Free Ways to Learn a New Language
So the project’s confirmed and you’re off to Latin America, perhaps for a few weeks, a couple of months or even longer. One thing’s for sure - you’ll almost certainly have a better experience if you can speak, or attempt to speak, the local language. For most of Central and South America, that means Spanish, or Portuguese for Brazil and French in Haiti and French Guyana.
If you’re not already hablando espanol, there are several ways to learn the basics - and many of these ways are free. You may have heard of Rosetta Stone’s language-learning software, but it comes at a price - the current cost for a Latin American Spanish subscription is £189. For many people, that’s not an option so consider these alternatives.
Duo Lingo (duolingo.com) describes itself as a ‘global community of language learners’. This nifty resource is free and lessons cover speaking, listening and translation. It tells you straightaway if your answers are right and gives tips when you’re wrong with ‘hearts’ awarded for correct answers. It also has mobile apps so you can learn on the go. Equally excellent is LiveMocha (livemocha.com) which offers free online language lessons and a web community of native speakers. You access the resources by using points (which you earn from lessons and helping others on the site) or you can buy ‘beans’ to access whatever you like.
Another option is Busuu (busuu.com), a social language-learning network which combines free and paid-for services. Courses have been designed by qualified language experts and around 40 million native speakers make up the online community of tutors and students. The courses are broken down into units and it has free mobile apps.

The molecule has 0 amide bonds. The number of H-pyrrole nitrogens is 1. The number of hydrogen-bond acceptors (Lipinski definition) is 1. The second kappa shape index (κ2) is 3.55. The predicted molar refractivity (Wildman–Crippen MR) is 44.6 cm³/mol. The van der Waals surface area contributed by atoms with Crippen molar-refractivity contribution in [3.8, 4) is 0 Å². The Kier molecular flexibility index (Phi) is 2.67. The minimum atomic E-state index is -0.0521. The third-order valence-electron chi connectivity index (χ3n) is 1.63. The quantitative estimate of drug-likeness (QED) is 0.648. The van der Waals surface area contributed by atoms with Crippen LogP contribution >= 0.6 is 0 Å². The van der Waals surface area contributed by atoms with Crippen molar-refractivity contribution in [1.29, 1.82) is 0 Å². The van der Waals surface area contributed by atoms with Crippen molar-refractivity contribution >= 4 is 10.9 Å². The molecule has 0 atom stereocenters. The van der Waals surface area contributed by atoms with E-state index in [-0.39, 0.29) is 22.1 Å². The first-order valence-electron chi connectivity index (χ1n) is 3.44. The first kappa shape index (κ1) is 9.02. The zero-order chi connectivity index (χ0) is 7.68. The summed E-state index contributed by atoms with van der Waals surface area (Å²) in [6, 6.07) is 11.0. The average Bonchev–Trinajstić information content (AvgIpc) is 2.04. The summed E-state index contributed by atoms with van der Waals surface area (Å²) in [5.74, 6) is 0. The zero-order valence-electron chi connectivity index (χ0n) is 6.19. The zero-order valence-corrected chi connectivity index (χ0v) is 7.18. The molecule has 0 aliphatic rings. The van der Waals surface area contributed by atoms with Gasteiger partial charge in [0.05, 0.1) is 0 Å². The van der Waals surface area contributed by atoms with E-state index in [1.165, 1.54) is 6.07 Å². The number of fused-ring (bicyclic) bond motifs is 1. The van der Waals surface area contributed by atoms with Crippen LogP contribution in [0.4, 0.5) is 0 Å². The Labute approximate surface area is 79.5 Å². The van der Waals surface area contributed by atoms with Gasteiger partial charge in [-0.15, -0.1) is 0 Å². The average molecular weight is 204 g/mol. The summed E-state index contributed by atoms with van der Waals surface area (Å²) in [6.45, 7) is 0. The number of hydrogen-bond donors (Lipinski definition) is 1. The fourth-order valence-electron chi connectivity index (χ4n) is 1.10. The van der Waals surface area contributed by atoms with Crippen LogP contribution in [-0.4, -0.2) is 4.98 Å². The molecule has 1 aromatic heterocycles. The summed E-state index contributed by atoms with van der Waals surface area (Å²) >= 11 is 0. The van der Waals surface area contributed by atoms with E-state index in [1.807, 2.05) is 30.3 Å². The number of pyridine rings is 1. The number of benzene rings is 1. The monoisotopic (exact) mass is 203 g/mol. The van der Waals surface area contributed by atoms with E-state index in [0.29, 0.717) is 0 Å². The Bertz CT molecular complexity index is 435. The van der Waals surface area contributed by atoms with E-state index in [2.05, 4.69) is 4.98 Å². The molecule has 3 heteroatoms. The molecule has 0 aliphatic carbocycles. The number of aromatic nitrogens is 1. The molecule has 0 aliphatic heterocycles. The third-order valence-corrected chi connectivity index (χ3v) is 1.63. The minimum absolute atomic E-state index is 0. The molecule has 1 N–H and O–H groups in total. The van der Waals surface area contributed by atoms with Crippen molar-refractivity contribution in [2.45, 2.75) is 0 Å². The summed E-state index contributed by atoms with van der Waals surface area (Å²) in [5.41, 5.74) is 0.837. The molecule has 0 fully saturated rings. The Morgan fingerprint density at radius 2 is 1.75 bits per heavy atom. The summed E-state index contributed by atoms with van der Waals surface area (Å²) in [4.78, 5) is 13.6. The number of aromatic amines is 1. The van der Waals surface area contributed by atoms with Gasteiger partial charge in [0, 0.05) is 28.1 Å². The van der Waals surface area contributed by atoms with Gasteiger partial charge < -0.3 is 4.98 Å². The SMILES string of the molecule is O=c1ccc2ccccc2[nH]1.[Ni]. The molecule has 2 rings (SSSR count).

It’s also worth looking at the BBC’s language pages (bbc.co.uk/languages/spanish and bbc.co.uk/languages/portuguese). They’re not actively updated anymore which means features such as ‘Find a class near you’, the Spanish Steps course and Facebook pages are no longer available, but the audio and video learning resources such as Holiday Phrases, Mi Vida Loca and Primary Spanish are brilliant, especially for learning set topics such as numbers or ordering food.
If you want to improve your spoken Spanish, register with the MeetUp website (meetup.com/find). Type ’Spanish’ into the search box then set your region to find your nearest Spanish conversation exchange. It’s a great way to meet people as well as practise your Spanish - plus you might pick up tips for your travels too. There are hundreds of groups in the UK so it’s a good option if there’s one near you.
Whatever happens, don’t be discouraged. You might find learning a language is harder than expected, or it takes longer than anticipated. It also depends on how you learn. Courses work well for some people while others learn quicker when they’re abroad, immersed in the language and culture. Keep talking, keep trying and don’t worry about making mistakes - it’s part of the process. Buen viaje.